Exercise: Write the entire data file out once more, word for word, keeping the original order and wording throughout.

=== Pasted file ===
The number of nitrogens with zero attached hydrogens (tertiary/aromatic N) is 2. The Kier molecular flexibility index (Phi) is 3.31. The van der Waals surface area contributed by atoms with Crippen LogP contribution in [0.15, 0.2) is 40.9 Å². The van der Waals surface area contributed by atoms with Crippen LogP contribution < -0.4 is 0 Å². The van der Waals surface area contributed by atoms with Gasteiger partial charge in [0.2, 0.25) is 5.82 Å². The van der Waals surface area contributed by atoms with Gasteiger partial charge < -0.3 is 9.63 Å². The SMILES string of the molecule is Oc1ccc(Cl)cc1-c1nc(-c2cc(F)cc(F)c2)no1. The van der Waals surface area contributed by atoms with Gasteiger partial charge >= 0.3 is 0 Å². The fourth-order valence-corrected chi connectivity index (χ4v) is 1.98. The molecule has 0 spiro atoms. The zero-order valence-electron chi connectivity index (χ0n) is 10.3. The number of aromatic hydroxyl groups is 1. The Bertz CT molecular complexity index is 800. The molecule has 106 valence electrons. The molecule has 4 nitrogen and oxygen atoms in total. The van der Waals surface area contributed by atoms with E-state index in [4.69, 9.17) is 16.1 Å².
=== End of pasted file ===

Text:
The number of nitrogens with zero attached hydrogens (tertiary/aromatic N) is 2. The Kier molecular flexibility index (Phi) is 3.31. The van der Waals surface area contributed by atoms with Crippen LogP contribution in [0.15, 0.2) is 40.9 Å². The van der Waals surface area contributed by atoms with Crippen LogP contribution < -0.4 is 0 Å². The van der Waals surface area contributed by atoms with Gasteiger partial charge in [0.2, 0.25) is 5.82 Å². The van der Waals surface area contributed by atoms with Gasteiger partial charge < -0.3 is 9.63 Å². The SMILES string of the molecule is Oc1ccc(Cl)cc1-c1nc(-c2cc(F)cc(F)c2)no1. The van der Waals surface area contributed by atoms with Gasteiger partial charge >= 0.3 is 0 Å². The fourth-order valence-corrected chi connectivity index (χ4v) is 1.98. The molecule has 0 spiro atoms. The zero-order valence-electron chi connectivity index (χ0n) is 10.3. The number of aromatic hydroxyl groups is 1. The Bertz CT molecular complexity index is 800. The molecule has 106 valence electrons. The molecule has 4 nitrogen and oxygen atoms in total. The van der Waals surface area contributed by atoms with E-state index in [4.69, 9.17) is 16.1 Å².